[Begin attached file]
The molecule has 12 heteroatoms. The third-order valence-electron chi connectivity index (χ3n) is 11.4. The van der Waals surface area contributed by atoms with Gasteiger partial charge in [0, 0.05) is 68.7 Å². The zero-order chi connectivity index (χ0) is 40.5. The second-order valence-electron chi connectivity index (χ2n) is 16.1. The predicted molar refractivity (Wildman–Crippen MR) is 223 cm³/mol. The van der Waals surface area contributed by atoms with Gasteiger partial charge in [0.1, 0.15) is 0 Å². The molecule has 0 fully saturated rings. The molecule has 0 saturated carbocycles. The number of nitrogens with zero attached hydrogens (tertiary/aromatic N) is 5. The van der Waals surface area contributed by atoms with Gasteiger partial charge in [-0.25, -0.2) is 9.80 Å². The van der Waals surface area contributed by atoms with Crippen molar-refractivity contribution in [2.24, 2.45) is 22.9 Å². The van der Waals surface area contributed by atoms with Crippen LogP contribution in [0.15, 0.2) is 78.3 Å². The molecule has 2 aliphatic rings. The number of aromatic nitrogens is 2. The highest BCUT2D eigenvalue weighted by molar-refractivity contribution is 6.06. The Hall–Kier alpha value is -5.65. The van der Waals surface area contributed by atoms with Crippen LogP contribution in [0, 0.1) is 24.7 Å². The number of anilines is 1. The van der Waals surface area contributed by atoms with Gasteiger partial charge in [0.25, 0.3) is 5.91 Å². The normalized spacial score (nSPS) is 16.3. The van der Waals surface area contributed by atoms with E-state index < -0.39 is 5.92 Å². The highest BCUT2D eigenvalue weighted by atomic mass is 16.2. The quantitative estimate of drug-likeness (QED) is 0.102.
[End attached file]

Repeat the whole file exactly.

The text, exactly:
The molecule has 12 heteroatoms. The third-order valence-electron chi connectivity index (χ3n) is 11.4. The van der Waals surface area contributed by atoms with Gasteiger partial charge in [0, 0.05) is 68.7 Å². The zero-order chi connectivity index (χ0) is 40.5. The second-order valence-electron chi connectivity index (χ2n) is 16.1. The predicted molar refractivity (Wildman–Crippen MR) is 223 cm³/mol. The van der Waals surface area contributed by atoms with Gasteiger partial charge in [0.1, 0.15) is 0 Å². The molecule has 0 fully saturated rings. The molecule has 0 saturated carbocycles. The number of nitrogens with zero attached hydrogens (tertiary/aromatic N) is 5. The van der Waals surface area contributed by atoms with Gasteiger partial charge in [-0.25, -0.2) is 9.80 Å². The van der Waals surface area contributed by atoms with Crippen molar-refractivity contribution in [2.24, 2.45) is 22.9 Å². The van der Waals surface area contributed by atoms with Crippen LogP contribution in [0.15, 0.2) is 78.3 Å². The molecule has 2 aliphatic rings. The number of aromatic nitrogens is 2. The highest BCUT2D eigenvalue weighted by molar-refractivity contribution is 6.06. The Hall–Kier alpha value is -5.65. The van der Waals surface area contributed by atoms with Crippen LogP contribution in [0, 0.1) is 24.7 Å². The number of anilines is 1. The van der Waals surface area contributed by atoms with Gasteiger partial charge in [0.25, 0.3) is 5.91 Å². The normalized spacial score (nSPS) is 16.3. The van der Waals surface area contributed by atoms with E-state index < -0.39 is 5.92 Å². The highest BCUT2D eigenvalue weighted by atomic mass is 16.2. The quantitative estimate of drug-likeness (QED) is 0.102.